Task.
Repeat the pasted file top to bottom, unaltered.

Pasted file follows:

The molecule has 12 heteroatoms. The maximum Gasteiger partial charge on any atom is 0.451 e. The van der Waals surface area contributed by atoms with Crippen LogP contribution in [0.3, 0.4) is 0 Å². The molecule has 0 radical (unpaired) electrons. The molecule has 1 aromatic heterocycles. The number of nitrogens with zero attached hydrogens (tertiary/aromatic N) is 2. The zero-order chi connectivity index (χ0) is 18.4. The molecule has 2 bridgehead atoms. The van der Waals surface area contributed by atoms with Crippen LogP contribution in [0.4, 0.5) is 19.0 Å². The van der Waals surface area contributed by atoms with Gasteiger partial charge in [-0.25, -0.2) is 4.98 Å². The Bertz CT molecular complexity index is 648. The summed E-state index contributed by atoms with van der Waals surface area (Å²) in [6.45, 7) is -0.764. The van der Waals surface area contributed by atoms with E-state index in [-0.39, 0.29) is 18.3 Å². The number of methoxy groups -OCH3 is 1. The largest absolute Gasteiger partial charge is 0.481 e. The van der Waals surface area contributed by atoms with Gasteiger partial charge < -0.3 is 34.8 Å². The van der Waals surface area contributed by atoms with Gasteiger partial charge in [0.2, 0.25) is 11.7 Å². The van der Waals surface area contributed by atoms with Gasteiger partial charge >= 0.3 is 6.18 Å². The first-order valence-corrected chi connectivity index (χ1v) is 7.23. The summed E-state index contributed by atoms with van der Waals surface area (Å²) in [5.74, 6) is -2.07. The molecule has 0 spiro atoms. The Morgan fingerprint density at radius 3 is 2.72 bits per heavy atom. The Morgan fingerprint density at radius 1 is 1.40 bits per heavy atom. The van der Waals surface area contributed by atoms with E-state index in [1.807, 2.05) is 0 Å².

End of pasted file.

The molecule has 12 heteroatoms. The maximum Gasteiger partial charge on any atom is 0.451 e. The van der Waals surface area contributed by atoms with Crippen LogP contribution in [0.3, 0.4) is 0 Å². The molecule has 0 radical (unpaired) electrons. The molecule has 1 aromatic heterocycles. The number of nitrogens with zero attached hydrogens (tertiary/aromatic N) is 2. The zero-order chi connectivity index (χ0) is 18.4. The molecule has 2 bridgehead atoms. The van der Waals surface area contributed by atoms with Crippen LogP contribution in [0.4, 0.5) is 19.0 Å². The van der Waals surface area contributed by atoms with Gasteiger partial charge in [-0.25, -0.2) is 4.98 Å². The Bertz CT molecular complexity index is 648. The summed E-state index contributed by atoms with van der Waals surface area (Å²) in [6.45, 7) is -0.764. The van der Waals surface area contributed by atoms with E-state index in [-0.39, 0.29) is 18.3 Å². The number of methoxy groups -OCH3 is 1. The largest absolute Gasteiger partial charge is 0.481 e. The van der Waals surface area contributed by atoms with Gasteiger partial charge < -0.3 is 34.8 Å². The van der Waals surface area contributed by atoms with Gasteiger partial charge in [0.2, 0.25) is 11.7 Å². The van der Waals surface area contributed by atoms with Gasteiger partial charge >= 0.3 is 6.18 Å². The first-order valence-corrected chi connectivity index (χ1v) is 7.23. The summed E-state index contributed by atoms with van der Waals surface area (Å²) in [5.74, 6) is -2.07. The molecule has 0 spiro atoms. The Morgan fingerprint density at radius 3 is 2.72 bits per heavy atom. The Morgan fingerprint density at radius 1 is 1.40 bits per heavy atom. The van der Waals surface area contributed by atoms with E-state index in [1.807, 2.05) is 0 Å².